Recombination vs. Crossing Over
Recombination and Crossing Over Definitions
Recombination vs. Crossing Over
Recombination generally refers to the formation of offspring that consist of many diverse or different combinations of traits; on the other hand, crossing over is usually refers to the interchange of genetic material like DNA segments among the non-sister chromatids. In recombination, crossing over is the reason which leads to genetic recombination of chromosomes; on the contrary, in crossing over, synapsis results in crossing over. Recombination always occurs in individuals and transfer to the next generation; on the other hand, crossing over may or may not always occurs in homologous chromosomes or if not occur, then only parental chromosomes will be observed.
Genetic recombination plays a vital role in genetic diversity in species or at the population level; on the contrary, crossing over employing genetic recombination allows variations at alleles of chromosomes in an offspring. In recombination, the two different alleles always combine during meiosis and transfer to the next generations; on the flip side, in crossing over, the segments of DNA in non-sister or homologous chromosomes are exchanged during this procedure. Recombination works as a renovation mechanism for double-strand breaks during the process of meiosis and forms genetic variations in offspring; on the other hand, crossing overplays a role in the exertion of the genetic recombination among homologous chromosomes.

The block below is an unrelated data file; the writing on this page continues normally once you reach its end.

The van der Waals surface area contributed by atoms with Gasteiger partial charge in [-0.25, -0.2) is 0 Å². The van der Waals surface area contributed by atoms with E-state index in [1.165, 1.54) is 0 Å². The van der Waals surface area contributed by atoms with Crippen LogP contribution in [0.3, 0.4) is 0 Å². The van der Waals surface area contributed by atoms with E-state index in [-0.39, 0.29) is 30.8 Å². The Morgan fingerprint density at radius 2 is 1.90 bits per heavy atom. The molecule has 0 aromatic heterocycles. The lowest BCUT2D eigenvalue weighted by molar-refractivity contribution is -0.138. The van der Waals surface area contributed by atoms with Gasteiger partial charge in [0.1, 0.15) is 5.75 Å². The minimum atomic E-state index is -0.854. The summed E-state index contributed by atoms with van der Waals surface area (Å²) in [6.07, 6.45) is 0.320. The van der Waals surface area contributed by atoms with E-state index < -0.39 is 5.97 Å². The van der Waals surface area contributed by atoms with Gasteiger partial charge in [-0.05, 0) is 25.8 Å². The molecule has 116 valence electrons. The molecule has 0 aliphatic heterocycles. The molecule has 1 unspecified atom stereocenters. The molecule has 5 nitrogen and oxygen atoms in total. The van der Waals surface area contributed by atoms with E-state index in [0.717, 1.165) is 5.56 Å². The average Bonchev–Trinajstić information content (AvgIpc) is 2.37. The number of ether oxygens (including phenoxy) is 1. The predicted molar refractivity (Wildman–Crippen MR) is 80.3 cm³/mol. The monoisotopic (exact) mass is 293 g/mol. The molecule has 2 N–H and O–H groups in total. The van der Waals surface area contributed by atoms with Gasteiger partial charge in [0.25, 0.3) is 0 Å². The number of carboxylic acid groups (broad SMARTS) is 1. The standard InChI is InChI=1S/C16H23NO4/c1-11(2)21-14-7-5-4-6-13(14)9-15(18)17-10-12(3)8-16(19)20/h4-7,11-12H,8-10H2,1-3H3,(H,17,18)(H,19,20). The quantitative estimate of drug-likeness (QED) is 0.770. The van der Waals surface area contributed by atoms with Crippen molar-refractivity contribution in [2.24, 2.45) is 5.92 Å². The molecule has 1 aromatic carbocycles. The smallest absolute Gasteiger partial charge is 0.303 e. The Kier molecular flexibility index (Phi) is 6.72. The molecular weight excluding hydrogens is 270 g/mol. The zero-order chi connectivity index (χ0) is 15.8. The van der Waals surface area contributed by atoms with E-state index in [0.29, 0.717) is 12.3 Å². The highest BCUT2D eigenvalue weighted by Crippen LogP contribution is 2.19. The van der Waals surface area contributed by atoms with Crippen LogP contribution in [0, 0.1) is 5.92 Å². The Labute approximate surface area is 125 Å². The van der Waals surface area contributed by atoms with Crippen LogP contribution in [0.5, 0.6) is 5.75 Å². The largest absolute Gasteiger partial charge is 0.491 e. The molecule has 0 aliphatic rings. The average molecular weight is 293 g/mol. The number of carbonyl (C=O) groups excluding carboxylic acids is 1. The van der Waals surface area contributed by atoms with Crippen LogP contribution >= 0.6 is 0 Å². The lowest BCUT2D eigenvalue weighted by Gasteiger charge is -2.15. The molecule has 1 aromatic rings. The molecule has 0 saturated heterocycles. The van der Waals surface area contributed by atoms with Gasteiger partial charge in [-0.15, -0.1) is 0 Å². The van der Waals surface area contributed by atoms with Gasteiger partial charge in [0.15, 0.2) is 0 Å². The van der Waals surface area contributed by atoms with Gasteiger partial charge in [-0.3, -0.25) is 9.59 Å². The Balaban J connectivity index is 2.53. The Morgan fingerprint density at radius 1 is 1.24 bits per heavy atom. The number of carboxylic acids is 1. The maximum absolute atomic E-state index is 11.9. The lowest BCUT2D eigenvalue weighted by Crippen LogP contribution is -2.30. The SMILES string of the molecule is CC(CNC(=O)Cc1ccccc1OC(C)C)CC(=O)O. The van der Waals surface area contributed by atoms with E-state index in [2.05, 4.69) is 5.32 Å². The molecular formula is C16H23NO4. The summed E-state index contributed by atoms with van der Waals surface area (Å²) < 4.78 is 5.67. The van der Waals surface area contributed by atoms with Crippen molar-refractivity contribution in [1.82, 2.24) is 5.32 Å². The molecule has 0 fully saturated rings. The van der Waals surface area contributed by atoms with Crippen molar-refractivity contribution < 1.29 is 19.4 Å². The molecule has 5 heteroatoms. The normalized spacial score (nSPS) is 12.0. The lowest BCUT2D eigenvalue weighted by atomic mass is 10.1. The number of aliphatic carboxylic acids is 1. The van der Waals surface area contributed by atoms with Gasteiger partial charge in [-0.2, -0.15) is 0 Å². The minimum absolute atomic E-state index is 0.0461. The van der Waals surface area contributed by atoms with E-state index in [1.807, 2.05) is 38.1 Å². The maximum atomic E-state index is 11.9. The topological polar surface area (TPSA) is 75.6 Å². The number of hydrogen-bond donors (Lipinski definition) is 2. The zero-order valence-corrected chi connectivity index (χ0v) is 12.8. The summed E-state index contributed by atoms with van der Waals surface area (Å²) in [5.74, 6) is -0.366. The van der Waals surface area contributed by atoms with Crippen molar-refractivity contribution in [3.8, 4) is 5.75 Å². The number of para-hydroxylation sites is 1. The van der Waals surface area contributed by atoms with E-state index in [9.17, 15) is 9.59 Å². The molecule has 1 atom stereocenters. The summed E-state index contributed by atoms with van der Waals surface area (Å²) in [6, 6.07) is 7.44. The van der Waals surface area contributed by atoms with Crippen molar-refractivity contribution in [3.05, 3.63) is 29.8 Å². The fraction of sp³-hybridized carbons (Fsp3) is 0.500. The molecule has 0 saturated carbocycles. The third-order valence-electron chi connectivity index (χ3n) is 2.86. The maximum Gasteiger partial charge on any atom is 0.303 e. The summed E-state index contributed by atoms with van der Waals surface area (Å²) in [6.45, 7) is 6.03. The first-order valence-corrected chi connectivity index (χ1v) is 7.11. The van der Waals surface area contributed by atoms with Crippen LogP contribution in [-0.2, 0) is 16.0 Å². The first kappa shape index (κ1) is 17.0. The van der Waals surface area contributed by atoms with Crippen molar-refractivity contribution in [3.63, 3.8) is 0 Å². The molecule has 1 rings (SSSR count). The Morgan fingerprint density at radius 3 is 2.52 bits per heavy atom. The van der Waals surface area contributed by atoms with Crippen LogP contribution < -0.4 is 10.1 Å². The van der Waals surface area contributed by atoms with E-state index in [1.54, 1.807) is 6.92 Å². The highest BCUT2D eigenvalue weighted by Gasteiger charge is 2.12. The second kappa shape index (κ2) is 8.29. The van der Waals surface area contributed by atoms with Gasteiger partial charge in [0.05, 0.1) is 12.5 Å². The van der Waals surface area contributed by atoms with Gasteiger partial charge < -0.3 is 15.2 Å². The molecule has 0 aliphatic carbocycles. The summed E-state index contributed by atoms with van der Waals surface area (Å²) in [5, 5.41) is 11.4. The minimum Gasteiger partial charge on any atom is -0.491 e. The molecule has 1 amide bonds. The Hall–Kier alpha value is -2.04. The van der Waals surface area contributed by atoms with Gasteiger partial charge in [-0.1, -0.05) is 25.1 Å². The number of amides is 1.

What is Recombination?
The term recombination is defined as the formation of offspring having different arrangements of traits as an associate to the parent by the combination of different alleles in the chromosomes. Genetic recombination is considered as a natural process and always occurs during meiosis. The genetic recombination in eukaryotes happens in prophase 1 of meiosis 1. Meiosis is considered as the method of formation of different gametes for the process of sexual production. The formation of genetically varying offspring is the result of variation that occurs in genes of parent’s gametes during meiosis by the process of genetic recombination.
The pairing of homologous chromosomes which is followed by the interchange of genetic knowledge among the non-sister chromatids occurs in eukaryotic genetic recombination. The combination of non-sister chromatids is considered as synapsis. The interchange of DNA segments could happen through either non-physical transfer or physical transfer. The types of non-physical transfer are synthesis-dependent strand annealing (SDSA) or double Holliday junction (DHJ) that are started by a double-strand break or by a gap that follows through the attack of strands to initiate the copying of genetic material. Hence, both SDSA and DHJ pathways are deliberated as renovation mechanisms.
In the process of mitosis, the interchange of genetic information happens among the sister chromatids just after the replication of DNA is finished at the point of interphase. Though, new allele groupings are not formed in this process because the exchange of material happens among the identical DNA molecules that are formed by the replication method.